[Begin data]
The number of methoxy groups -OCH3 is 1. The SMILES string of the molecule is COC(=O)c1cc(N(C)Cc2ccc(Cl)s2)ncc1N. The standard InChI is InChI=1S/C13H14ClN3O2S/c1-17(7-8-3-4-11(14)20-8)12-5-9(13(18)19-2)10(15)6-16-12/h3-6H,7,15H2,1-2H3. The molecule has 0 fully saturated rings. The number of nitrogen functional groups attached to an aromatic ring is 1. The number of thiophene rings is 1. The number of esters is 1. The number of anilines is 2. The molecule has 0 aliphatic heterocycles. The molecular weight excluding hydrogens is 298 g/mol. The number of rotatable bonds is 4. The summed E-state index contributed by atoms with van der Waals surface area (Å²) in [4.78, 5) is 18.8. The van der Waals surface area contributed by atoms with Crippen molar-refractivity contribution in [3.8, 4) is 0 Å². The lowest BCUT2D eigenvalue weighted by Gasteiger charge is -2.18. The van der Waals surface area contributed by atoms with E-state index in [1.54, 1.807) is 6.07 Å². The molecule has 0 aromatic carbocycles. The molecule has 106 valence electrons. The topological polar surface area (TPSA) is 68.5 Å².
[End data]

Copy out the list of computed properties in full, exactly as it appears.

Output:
The number of methoxy groups -OCH3 is 1. The SMILES string of the molecule is COC(=O)c1cc(N(C)Cc2ccc(Cl)s2)ncc1N. The standard InChI is InChI=1S/C13H14ClN3O2S/c1-17(7-8-3-4-11(14)20-8)12-5-9(13(18)19-2)10(15)6-16-12/h3-6H,7,15H2,1-2H3. The molecule has 0 fully saturated rings. The number of nitrogen functional groups attached to an aromatic ring is 1. The number of thiophene rings is 1. The number of esters is 1. The number of anilines is 2. The molecule has 0 aliphatic heterocycles. The molecular weight excluding hydrogens is 298 g/mol. The number of rotatable bonds is 4. The summed E-state index contributed by atoms with van der Waals surface area (Å²) in [4.78, 5) is 18.8. The van der Waals surface area contributed by atoms with Crippen molar-refractivity contribution in [3.8, 4) is 0 Å². The lowest BCUT2D eigenvalue weighted by Gasteiger charge is -2.18. The van der Waals surface area contributed by atoms with E-state index in [1.54, 1.807) is 6.07 Å². The molecule has 0 aromatic carbocycles. The molecule has 106 valence electrons. The topological polar surface area (TPSA) is 68.5 Å².